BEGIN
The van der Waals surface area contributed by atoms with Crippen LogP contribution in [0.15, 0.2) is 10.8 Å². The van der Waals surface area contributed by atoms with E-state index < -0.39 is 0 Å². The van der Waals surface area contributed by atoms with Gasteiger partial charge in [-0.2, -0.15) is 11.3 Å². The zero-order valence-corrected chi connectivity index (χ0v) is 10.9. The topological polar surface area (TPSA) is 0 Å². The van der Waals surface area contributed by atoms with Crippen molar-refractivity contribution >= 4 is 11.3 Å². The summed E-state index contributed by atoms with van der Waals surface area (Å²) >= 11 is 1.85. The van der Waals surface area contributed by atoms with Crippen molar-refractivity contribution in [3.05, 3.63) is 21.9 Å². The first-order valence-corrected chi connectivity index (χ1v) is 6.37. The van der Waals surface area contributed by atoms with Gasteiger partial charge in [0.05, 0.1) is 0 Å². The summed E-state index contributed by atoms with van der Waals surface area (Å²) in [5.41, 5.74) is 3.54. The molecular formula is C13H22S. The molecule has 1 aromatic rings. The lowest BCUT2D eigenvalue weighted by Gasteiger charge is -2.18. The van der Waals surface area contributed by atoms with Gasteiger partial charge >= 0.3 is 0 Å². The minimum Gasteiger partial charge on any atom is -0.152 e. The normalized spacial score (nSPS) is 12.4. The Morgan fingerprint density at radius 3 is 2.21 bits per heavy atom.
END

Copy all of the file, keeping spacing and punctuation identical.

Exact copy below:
The van der Waals surface area contributed by atoms with Crippen LogP contribution in [0.15, 0.2) is 10.8 Å². The van der Waals surface area contributed by atoms with E-state index < -0.39 is 0 Å². The van der Waals surface area contributed by atoms with Gasteiger partial charge in [-0.2, -0.15) is 11.3 Å². The zero-order valence-corrected chi connectivity index (χ0v) is 10.9. The topological polar surface area (TPSA) is 0 Å². The van der Waals surface area contributed by atoms with Crippen molar-refractivity contribution >= 4 is 11.3 Å². The summed E-state index contributed by atoms with van der Waals surface area (Å²) >= 11 is 1.85. The van der Waals surface area contributed by atoms with Crippen molar-refractivity contribution in [3.05, 3.63) is 21.9 Å². The first-order valence-corrected chi connectivity index (χ1v) is 6.37. The van der Waals surface area contributed by atoms with Gasteiger partial charge in [0.05, 0.1) is 0 Å². The summed E-state index contributed by atoms with van der Waals surface area (Å²) in [5.41, 5.74) is 3.54. The molecular formula is C13H22S. The molecule has 1 aromatic rings. The lowest BCUT2D eigenvalue weighted by Gasteiger charge is -2.18. The van der Waals surface area contributed by atoms with Gasteiger partial charge >= 0.3 is 0 Å². The minimum Gasteiger partial charge on any atom is -0.152 e. The normalized spacial score (nSPS) is 12.4. The Morgan fingerprint density at radius 3 is 2.21 bits per heavy atom.